Oelman: No, he didn’t seem like, he didn’t seem like a crier. I mean, that interview specifically was a big breakthrough because my dad really started to open up. So I think he had been a little bit more closed off prior to that. Also, I think there’s that issue of, “I’m the son.” He’s older, had a bit more life experience, and so there’s that “Can my son do this?” trust factor. Whereas, when he’s talking to Jerry, and I knew that this would happen, he’s talking to a peer. That really helped with the trust issue, I think it helped emotionally to open him up. That was really a big, big help, because then any interview I did with my dad after that was a totally different dynamic in how we discussed things. “Hey, you need to kind of give me some more. It’s not just one word answers. Like, I need to get more out of you. You need to explain this, you know? You’re not just talking to me, you’re talking to the world now.” That interview was really kind of the breaking point.
Aronson: But also what I learned over the history of making films and being a photographer myself, a rock and roll photographer way back, is that photographers like to take pictures, but they don’t want to be particularly in front of the camera. James Balog was like that for Chasing Ice, but when he started giving TED Talks he got pretty savvy. But Jake’s dad, I think except for the New York City Gallery, that was the first time he spoke publicly, really.
BEARS: And he says that in the movie – he says, “This is really the first time I’ve ever talked about this.”
BEARS: Tomorrow he is going to see it with a group of people for the first time, and his images will be projected huge on the screen, that should be a pretty amazing experience for both of you.
Oelman: It’s definitely emotional. I think every project for every filmmaker is emotional, but this one specifically, just given my relationship with Jerry, given the fact that I’m doing my dad’s story, my wife was wrote the ending credits song, she was a co-producer, my roommate of 20 years was a DP with me. So, it’s a very family affair.
BEARS: Your father when he discovered this photography thing, was there any inkling of that prior? It seems like it was just out of nowhere.
Oelman: It really was out of nowhere. He would probably say differently, but when I was a kid, the one thing we always would do together, was we’d go to movies. That was how my dad and I would bond, and that was a big part of it. But he wasn’t artistic in any kind of way. I don’t remember going to art shows. He’d take photographs like any dad would take photographs on family vacations, that kind of thing. But not in any real artistic kind of way. But, when he finally moved there, I just think being surrounded by nature, that opened up his eyes in a lot of ways. I really saw that. Every time I would talk to him. I saved all the letters that he would write to me when he moved there. Just very hippy kind of scribe. Like “I saw The Magic One” and he’d send me a photo of a hummingbird. He’s definitely not the same guy I knew growing up.
Aronson: And he wasn’t on hallucinogens, right?
Oelman: No, he wasn’t on hallucinogens.
BEARS: I think a lot of us feel like our parents freeze when they have us and they stay that person for most of our lives, as we imagine them. And then when we leave the house, we imagine they continue to be that person that we remember when we were twelve. But it sounds like your dad made a very conscious break from that.
Oelman: Yeah, he really did. My relationship with him is very different now than when I was a kid. I mean, I think when I was younger, we bumped heads a lot like a lot of teenagers will do with their parents. Whereas now, we just talk a lot about process and art and like, “How can you market your stuff versus how can I do it?” We have a lot of those kinds of conversations and it’s a very kind of cool relationship that we have. It’s a little bit more of a colleague’s type of relationship.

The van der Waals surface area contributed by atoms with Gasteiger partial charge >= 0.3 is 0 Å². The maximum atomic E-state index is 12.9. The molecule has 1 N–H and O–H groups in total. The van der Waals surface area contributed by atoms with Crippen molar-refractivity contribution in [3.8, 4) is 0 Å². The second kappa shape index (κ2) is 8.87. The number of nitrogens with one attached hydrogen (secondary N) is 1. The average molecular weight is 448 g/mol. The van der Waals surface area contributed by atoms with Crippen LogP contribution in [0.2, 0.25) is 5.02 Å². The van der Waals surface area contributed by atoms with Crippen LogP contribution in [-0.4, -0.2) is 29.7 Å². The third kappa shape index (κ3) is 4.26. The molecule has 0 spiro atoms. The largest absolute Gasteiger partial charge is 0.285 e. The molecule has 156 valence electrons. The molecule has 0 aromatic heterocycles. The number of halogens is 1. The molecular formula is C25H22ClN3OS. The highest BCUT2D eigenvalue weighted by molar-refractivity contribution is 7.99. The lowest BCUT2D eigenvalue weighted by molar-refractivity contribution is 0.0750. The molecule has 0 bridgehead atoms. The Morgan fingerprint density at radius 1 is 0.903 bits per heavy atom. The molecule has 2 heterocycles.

BEARS: It’s sort of interesting he was getting involved in photography basically as you were getting involved in film. You were each pursuing those simultaneously.
Oelman: Yeah, on separate continents. And at that point we didn’t have cell phones, so it was really just like letter communications and I talked to him maybe once every couple months on the phone, so it was sort of sporadic conversations. And I would get these little messages here and there and think “Oh, he’s really doing cool stuff.” Like having a hummingbird sanctuary. The seed was planted and I thought “Oh, wow, it’d be kind of cool to document this.”
BEARS: Had you been down there before?
BEARS: Well, he also seems to be moving in more of an ‘art’ version of photography.
Aronson: Yeah, I want to add to that, too. I came in for the last two years, after all of this footage and all of this stuff that Jake had told me. It was just fascinating to me to watch the story develop. As you pull away all the extra footage, there it is, hopefully, you know? Jake’s dad going through changes, really, his dad’s story, and he’s not even in the film, which I found fascinating.
BEARS: Yeah, I kept waiting for you to be in the film actually.
Oelman: At one point, I actually thought I was going to narrate the film and tell like funny, anecdotal stories, and we had talked about this several times. Should I be interviewed? There are pros and cons to doing that, and we finally made the decision for me not to be in there. The film tells his story and the story of the insects better than if I were to inject myself into it. I didn’t want it to be too family- I really wanted it to be his story.
Aronson: It’s clear Jake expresses himself differently than his father, and you probably could’ve overpowered him story-wise.
BEARS: As much as it’s a film that you’re making about your father, it’s not about you. Like the title, “Learning to See,”you chose that title because it’s him learning to see and showing us how we can see these things. It doesn’t really have anything to do with you.
Oelman: The back story is interesting- it’s the son telling his father’s story. There are all kinds of back stories that are cool, but ultimately, it’s him and his evolution.
LEARNING TO SEE world premiered at SXSW and screens one more time (on the 18th) before the end of the festival.